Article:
To be fair it is entirely possible I simply need more wick in there because the Super Tank RDA seems to go through phases and can behave itself but at other times I only have to look at it funny and it starts leaking.
Due to the quality of vape I get from this tank I am not going to give up on it and when I have more time available to experiment with it I will see if it’s really a constant problem. If I find I can get it to work without it leaking on me then I will update this review accordingly.
Leaking Problems solved
It seemed I wasn't the only one with leaking problems and thanks to comments from aksarben a solution has been found. The real trick to getting this tank to work right is too use a generous amount of cotton. You need to have the wick running down the juice channels but be careful not to have any wick right at the bottom where the juice holes to the chimney are located. If you put any cotton down there this tank will leak like a sieve on you. It will take a bit of experimentation if you don't get it right first time so I advise you to not put your favourite juice in there until you know the tank is not going to leak.
I know the problem is definitely at an end because once I had rewicked correctly I left the tank for 24 hours and it has not leaked at all.
How does it vape?
Well I’ve given it away in the previous paragraph but honestly this tank offers a really nice vape. Due to the leaking issue I have been reluctant to fill it further than one third capacity and I absolutely will not put expensive e-juice in it for the time being.
I filled the tank with some leftover Apollo Classic Tobacco Menthol that I had recently reviewed. In terms of flavour this tank is seriously nice and I got a really strong menthol taste while getting a very pleasant base tobacco flavour. I seemed to get a very good throat hit using the juice in this particular tank.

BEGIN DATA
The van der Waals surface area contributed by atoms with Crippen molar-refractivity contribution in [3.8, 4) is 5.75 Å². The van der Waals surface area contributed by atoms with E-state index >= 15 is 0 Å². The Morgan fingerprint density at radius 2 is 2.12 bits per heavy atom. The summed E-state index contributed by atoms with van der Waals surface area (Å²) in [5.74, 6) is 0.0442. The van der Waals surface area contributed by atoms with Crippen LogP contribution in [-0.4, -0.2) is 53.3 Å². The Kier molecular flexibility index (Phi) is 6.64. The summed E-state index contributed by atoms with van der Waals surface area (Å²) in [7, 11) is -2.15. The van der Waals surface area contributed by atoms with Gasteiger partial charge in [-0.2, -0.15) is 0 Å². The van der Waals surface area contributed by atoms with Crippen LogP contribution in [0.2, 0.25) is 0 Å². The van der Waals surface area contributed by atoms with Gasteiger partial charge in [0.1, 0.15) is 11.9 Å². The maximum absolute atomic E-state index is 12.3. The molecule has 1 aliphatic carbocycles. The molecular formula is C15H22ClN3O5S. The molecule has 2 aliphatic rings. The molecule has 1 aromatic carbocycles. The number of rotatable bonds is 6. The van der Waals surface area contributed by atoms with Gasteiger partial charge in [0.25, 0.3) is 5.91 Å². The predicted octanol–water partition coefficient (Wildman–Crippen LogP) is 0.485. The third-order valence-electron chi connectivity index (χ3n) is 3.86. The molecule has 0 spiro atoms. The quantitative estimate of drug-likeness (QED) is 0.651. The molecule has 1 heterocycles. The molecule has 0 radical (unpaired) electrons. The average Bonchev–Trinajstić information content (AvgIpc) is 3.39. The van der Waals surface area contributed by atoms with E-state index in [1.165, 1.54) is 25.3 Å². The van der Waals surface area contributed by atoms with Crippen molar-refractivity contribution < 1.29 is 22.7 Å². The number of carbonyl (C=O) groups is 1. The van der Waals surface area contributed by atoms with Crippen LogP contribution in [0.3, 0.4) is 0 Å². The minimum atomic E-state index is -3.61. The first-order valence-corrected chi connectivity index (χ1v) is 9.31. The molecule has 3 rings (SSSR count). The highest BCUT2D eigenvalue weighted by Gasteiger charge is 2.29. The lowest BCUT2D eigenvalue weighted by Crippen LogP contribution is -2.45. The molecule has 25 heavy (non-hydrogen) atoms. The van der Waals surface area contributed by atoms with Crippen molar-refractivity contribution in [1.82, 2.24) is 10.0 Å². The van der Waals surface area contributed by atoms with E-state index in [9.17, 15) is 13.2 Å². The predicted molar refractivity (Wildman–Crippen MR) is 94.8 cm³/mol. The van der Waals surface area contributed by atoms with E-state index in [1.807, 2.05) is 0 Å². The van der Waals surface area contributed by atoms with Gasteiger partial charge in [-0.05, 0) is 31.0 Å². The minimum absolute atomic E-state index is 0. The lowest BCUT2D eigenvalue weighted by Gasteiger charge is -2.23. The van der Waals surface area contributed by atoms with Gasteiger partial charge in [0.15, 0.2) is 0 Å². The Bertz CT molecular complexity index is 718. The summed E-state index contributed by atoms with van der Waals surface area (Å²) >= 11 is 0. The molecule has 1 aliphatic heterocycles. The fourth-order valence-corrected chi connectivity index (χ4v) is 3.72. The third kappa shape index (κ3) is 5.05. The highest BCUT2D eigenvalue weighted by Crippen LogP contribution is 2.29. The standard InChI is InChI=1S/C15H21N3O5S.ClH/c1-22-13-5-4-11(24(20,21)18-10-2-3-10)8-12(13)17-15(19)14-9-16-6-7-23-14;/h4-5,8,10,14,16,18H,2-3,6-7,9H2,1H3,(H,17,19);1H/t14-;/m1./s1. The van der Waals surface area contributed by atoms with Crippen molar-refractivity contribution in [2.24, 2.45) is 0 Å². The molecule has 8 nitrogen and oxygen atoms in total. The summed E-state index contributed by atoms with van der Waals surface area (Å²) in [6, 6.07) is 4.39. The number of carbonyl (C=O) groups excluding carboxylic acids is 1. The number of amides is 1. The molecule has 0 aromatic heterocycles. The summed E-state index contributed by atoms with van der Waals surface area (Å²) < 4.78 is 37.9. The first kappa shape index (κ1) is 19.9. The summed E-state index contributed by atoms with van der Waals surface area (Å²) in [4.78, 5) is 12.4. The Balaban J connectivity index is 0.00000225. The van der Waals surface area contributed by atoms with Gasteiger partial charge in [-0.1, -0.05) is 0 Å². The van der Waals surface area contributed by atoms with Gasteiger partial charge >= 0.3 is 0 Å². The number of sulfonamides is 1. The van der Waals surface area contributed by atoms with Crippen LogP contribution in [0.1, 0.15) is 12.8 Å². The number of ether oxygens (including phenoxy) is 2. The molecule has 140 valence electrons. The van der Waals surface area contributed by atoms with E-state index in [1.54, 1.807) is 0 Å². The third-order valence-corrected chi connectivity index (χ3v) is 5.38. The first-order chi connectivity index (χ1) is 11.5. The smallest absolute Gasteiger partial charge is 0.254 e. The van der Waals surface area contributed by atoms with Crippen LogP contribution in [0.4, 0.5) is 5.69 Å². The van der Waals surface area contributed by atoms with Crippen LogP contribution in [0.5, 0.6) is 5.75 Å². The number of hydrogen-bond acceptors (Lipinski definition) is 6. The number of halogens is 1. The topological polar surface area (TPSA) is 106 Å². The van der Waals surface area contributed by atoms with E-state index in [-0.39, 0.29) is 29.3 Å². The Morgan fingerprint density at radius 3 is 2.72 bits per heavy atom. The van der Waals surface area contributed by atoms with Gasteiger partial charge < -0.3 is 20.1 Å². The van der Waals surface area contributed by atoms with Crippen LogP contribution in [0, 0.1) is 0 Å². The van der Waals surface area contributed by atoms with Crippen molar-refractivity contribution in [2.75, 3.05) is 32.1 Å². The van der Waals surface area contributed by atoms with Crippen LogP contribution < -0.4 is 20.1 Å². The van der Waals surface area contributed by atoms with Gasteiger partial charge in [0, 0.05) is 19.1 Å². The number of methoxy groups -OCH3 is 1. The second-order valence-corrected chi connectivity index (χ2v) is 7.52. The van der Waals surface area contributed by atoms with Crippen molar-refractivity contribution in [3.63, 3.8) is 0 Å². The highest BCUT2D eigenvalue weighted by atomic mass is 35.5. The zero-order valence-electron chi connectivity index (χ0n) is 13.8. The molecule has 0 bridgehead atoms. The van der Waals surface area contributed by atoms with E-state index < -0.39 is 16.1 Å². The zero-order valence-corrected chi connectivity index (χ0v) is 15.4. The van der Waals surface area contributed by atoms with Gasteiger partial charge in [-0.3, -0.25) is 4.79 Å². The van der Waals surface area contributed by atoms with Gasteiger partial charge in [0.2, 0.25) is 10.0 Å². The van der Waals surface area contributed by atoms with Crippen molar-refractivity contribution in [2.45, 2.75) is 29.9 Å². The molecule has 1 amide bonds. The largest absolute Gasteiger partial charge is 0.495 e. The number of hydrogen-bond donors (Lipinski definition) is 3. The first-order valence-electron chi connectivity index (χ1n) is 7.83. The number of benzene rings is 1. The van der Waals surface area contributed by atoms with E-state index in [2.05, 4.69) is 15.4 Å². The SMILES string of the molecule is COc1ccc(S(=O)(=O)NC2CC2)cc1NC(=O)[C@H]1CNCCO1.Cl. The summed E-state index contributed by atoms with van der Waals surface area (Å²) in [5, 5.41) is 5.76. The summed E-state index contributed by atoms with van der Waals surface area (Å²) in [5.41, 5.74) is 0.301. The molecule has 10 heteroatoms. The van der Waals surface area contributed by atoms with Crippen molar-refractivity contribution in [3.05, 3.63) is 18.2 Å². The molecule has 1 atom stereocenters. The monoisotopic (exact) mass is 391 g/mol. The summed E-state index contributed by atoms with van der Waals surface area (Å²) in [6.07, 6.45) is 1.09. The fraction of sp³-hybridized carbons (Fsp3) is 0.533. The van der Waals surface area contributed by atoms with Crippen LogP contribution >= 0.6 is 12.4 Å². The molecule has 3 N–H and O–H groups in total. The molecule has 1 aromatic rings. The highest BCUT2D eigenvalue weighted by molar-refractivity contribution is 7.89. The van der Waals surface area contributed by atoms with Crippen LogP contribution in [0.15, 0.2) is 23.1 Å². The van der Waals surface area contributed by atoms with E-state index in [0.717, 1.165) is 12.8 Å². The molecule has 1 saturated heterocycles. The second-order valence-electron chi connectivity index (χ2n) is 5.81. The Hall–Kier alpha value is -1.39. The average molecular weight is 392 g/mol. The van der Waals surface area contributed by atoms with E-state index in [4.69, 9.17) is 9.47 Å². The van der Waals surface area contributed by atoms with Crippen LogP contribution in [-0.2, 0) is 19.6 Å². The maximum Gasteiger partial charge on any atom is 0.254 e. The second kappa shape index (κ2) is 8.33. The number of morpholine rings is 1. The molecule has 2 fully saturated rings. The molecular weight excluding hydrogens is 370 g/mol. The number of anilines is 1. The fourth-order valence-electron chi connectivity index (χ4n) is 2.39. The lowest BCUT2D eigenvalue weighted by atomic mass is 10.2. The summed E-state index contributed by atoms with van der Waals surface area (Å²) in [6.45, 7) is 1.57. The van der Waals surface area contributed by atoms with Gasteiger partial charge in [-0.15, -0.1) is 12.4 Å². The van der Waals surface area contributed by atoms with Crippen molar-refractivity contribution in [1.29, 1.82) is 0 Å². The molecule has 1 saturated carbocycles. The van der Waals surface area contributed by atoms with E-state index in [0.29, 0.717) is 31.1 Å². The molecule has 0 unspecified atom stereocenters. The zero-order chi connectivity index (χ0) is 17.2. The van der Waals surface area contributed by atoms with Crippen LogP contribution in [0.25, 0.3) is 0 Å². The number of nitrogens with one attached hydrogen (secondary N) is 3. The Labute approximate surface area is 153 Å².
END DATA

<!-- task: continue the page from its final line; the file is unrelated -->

In terms of the draw I find it one of the nicest I have tried. Fully opened up I seemed to get no loss of flavour and I would say it seemed quite an intense vape which really suited me since I prefer flavours to have some potency.
Vapour production is very good but it will depend heavily on your build. Remember I was only using 28AWG at 0.8 Ohm and vaping at 25W. The clouds produced were more than acceptable to me.
At 25W it was never going to be a hot vape but I did find it a very enjoyable one. If you are one of those people that enjoys a very warm vape then the tank offers the flexibility to put whatever build (within reason) you want in it to achieve that.
In terms of overall construction, flavour, cloud production and vape experience this is a lovely tank but unfortunately I can see it being missed by people due to the lack of coverage. I have one minor gripe and that is the fact that the airflow adjustment is very stiff and it isn’t practical to adjust it when the tank is fitted to the mod. It is possible that swapping out the O-ring may fix that issue.
This tank does not have a leaking issue as previously mentioned but it does need to be wicked correctly or you will run into problems. You might not get the correct method the first time but once you get it right this tank works extremely well.